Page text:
such a clogging and heat at my stomach, by reason of this my terror, that I was, especially at some times, as if my breast bone would have split in sunder; then I thought of that concerning Judas, who, by his falling headlong, burst asunder, and all his bowels gushed out (Acts 1:18).
18 Now this man obtained a piece of land with the [money paid him as a] reward for his treachery and wickedness, and falling headlong he burst open in the middle [of his body] and all his intestines poured forth. AMP
165. I feared also that this was the mark that the Lord did set on Cain, even continued fear and trembling, under the heavy load of guilt that he had charged on him for the blood of his brother Abel. Thus did I wind, and twine, and shrink, under the burden that was upon me; which burden also did so oppress me, that I could neither stand, nor go, nor lie, either at rest or quiet.
166. Yet that saying would sometimes come to my mind, He hath received gifts for the rebellious (Psalms 68:18). 'The rebellious,' thought I; why, surely they are such as once were under subjection to their prince, even those who, after they have sworn subjection to his government, have taken up arms against him; and this, thought I, is my very condition; once I loved Him, feared Him, served Him; but now I am a rebel; I have sold Him, I have said, Let Him go if He will; but yet He has gifts for rebels, and then why not for me?
18 You have ascended on high. You have led away captive a train of vanquished foes; You have received gifts of men, yes, of the rebellious also, that the Lord God might dwell there with them. [Ephesians 4:8.] AMP
167. This sometimes I thought on, and should labour to take hold thereof, that some, though small, refreshment might have been conceived by me; but in this also I missed of my desire, I was driven with force beyond it, I was like a man that is going to the place of execution, even by that place where he would fain creep in and hide himself, but may not.
168. Again, after I had thus considered the sins of the saints in particular, and found mine went beyond them, then I began to think thus with myself: Set the case I should put all theirs together, and mine alone against them, might I not then find some encouragement? For if mine, though bigger than any one, yet should but be equal to all, then there is hopes; for that blood that hath virtue enough in it to wash away all theirs, hath also virtue enough in it to do away mine, though this one be full as big, if no bigger, than all theirs. Here, again, I should consider the sin of David, of Solomon, of Manasseh, of Peter, and the rest of the great offenders; and should also labour, what I might with fairness, to aggravate and heighten their sins by several circumstances: but, alas! it was all in vain.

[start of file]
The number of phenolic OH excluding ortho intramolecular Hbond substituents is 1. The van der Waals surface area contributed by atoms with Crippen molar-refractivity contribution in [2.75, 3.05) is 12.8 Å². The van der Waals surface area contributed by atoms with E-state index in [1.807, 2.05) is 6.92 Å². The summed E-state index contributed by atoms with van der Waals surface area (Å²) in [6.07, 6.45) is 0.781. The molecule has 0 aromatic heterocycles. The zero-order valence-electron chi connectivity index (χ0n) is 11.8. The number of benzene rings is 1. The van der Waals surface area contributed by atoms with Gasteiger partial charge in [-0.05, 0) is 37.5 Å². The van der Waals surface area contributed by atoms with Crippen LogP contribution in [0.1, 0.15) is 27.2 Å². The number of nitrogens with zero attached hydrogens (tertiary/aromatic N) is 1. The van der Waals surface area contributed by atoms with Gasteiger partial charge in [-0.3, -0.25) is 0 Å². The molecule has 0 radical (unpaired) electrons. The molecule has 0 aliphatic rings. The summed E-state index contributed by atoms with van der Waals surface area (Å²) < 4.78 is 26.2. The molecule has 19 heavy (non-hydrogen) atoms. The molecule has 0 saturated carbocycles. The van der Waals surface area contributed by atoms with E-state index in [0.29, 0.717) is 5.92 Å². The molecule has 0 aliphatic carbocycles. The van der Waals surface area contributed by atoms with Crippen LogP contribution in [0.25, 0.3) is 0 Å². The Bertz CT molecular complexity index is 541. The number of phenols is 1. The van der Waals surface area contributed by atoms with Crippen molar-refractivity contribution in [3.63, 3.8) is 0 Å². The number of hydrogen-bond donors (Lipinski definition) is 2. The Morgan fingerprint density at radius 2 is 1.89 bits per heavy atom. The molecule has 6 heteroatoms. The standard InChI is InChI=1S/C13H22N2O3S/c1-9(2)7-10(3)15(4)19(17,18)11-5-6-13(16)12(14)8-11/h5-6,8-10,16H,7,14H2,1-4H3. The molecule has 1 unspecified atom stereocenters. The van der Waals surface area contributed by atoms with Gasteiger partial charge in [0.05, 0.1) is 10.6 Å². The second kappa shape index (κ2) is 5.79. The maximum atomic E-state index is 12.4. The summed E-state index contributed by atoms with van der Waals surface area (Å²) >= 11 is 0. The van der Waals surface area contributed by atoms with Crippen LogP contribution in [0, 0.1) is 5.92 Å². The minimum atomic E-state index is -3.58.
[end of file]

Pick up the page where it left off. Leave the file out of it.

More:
169. I should think with myself that David shed blood to cover his adultery, and that by the sword of the children of Ammon; a work that could not be done but by continuance and deliberate contrivance, which was a great aggravation to his sin. But then this would turn upon me: Ah! but these were but sins against the law, from which there was a Jesus sent to save them; but yours is a sin against the Saviour, and who shall save you from that?
170. Then I thought on Solomon, and how he sinned in loving strange women, in falling away to their idols, in building them temples, in doing this after light, in his old age, after great mercy received; but the same conclusion that cut me off in the former consideration, cut me off as to this; namely, that all those were but sins against the law, for which God had provided a remedy; but I had sold my Saviour, and there now remained no more sacrifice for sin.
171. I would then add to those men's sins, the sins of Manasseh, how that he built altars for idols in the house of the Lord; he also observed times, used enchantments, had to do with wizards, was a wizard, had his familiar spirits, burned his children in the fire in sacrifice to devils, and made the streets of Jerusalem run down with the blood of innocents. These, I thought, are great sins, sins of a bloody colour; yea, it would turn again upon me: They are none of them of the nature of yours; you have parted with Jesus, you have sold your Saviour.
172. This one consideration would always kill my heart, My sin was point-blank against my Saviour; and that too, at that height, that I had in my heart said of Him, Let Him go if He will. Oh! methought, this sin was bigger than the sins of a country, of a kingdom, or of the whole world, no one pardonable, nor all of them together, was able to equal mine; mine outwent them every one.
173. Now I should find my mind to flee from God, as from the face of a dreadful judge; yet this was my torment, I could not escape His hand: 'It is a fearful thing to fall into the hands of the living God' (Hebrews 10:31). But blessed be His grace, that scripture, in these flying sins, would call as running after me, 'I have blotted out, as a thick cloud, thy transgressions; and, as a cloud, thy sins: return unto me, for I have redeemed thee' (Isaiah 44:22). This, I say, would come in upon my mind, when I was fleeing from the face of God; for I did flee from His face, that is, my mind and spirit fled before Him; by reason of His highness, I could not endure; then would the text cry, 'Return unto me, for I have redeemed thee.' Indeed, this would make me make a little stop, and, as it were, look over my shoulder behind me, to see if I could discern that the God of grace did follow me with a pardon in His hand, but I could no sooner do that, but all would be clouded and darkened again by that sentence, 'For you know how that